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A cohort study of the effects of multidisciplinary in-patient primary care in older adults

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ARTICLE DOWNLOAD

A cohort study of the effects of multidisciplinary in-patient primary care in older adults

10.00$

Martin Gronbech Jorgensen, Maria Rodrigo-Domingo, Stig Andersen, Johannes Riis, Dorthe Bruun Jakobsen, Mikkel Lerche, Hanne Hostrup & Jane Andreasen 

Abstract

Purpose

To evaluate short and long-term effects of a multifactorial and multidisciplinary in-patient municipality intervention including training of activities of daily living, cardiovascular exercise, resistance training and social activities on quality-of-life, need-of-care, and physical function in older adults at risk of further functional decline.

Method

A cohort study including data collected rigorously during 3.5 years at an in-patient municipality rehabilitation center in Aalborg, Denmark. Patients received a multifactorial and multidisciplinary intervention. Outcomes were quality-of-life (EQ5D), weekly need-of-care hours, and test of physical functioning (sit-to-stand, 6-min walking test, tandem balance).

Results

Data was collected from 532 patients (63.3% women). The median [5; 95 percentiles] age was 79 [55; 92] years with a length-of-stay of 21 [8; 55] days. The mean (95% CI) EQ5D index score showed a clinically relevant improvement from admission 0.46 (0.44; 0.48) to discharge 0.69 (0.67; 0.71) and there was no decline 6-month postdischarge 0.67 (0.64; 0.70). The weekly need-of-care decreased significantly by 7.2 (6.6, 7.9) h from a mean of 9.8 h before admission to 2.6 h 6-month postdischarge. Sit-to-stand improved from 6.3 (6.0; 6.7) to 9.3 (8.9; 9.6) repetitions, 6-min walking test from 147 (138; 156) to 217 (207; 227) m, and tandem balance from 20.7 (19.8; 21.6) to 25.2 (24.8; 26.2) s.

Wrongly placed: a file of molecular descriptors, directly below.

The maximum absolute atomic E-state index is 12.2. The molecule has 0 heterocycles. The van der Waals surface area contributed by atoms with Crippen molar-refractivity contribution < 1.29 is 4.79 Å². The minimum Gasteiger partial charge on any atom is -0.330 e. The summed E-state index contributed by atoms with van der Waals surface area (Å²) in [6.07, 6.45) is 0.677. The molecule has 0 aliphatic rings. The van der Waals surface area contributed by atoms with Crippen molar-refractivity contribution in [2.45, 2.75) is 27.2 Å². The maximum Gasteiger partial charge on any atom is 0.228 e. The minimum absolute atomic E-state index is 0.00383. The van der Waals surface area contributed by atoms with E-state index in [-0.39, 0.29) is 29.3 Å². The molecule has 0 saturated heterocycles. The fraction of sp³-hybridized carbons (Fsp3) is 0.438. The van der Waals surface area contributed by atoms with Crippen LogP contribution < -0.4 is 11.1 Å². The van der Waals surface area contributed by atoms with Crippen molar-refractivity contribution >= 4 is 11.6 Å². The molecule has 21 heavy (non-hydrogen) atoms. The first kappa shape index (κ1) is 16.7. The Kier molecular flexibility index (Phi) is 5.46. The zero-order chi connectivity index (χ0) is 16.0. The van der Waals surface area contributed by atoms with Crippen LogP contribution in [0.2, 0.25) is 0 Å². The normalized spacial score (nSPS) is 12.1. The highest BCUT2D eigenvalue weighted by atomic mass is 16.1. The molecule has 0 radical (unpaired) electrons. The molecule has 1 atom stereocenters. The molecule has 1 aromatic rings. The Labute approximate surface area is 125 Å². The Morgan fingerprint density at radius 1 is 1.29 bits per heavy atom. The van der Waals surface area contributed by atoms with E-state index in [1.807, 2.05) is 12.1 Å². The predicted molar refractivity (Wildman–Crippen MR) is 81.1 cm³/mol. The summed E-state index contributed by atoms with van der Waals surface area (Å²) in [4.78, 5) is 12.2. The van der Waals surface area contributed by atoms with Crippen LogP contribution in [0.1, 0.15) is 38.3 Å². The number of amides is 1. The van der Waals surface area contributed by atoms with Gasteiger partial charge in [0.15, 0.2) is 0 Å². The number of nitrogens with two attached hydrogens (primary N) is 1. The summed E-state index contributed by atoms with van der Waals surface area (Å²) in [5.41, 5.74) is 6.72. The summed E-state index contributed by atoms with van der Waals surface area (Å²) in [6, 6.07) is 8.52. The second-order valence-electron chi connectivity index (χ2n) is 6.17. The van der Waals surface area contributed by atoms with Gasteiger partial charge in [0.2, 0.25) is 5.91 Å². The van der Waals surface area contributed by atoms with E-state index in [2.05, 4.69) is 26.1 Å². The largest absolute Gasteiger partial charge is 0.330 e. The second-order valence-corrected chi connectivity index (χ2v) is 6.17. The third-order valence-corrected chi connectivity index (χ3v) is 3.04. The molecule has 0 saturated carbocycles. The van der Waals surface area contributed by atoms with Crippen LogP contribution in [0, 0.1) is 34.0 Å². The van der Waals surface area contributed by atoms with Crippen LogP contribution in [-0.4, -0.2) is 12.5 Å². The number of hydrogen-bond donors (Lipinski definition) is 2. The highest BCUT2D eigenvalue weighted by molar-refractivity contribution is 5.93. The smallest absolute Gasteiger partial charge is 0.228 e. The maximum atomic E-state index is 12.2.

Conclusion

Our results were remarkable and highlight that a well-structured multifactorial and interdisciplinary intervention with a clear aim and inclusion criteria related to functional decline may lead to long-term clinically relevant improvements in functionally declining older adults. Future studies should, however, explore similar interventions in comparable populations preferably in randomized controlled designs.

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Year 2020
Language English
Format PDF
DOI 10.1007/s41999-020-00321-2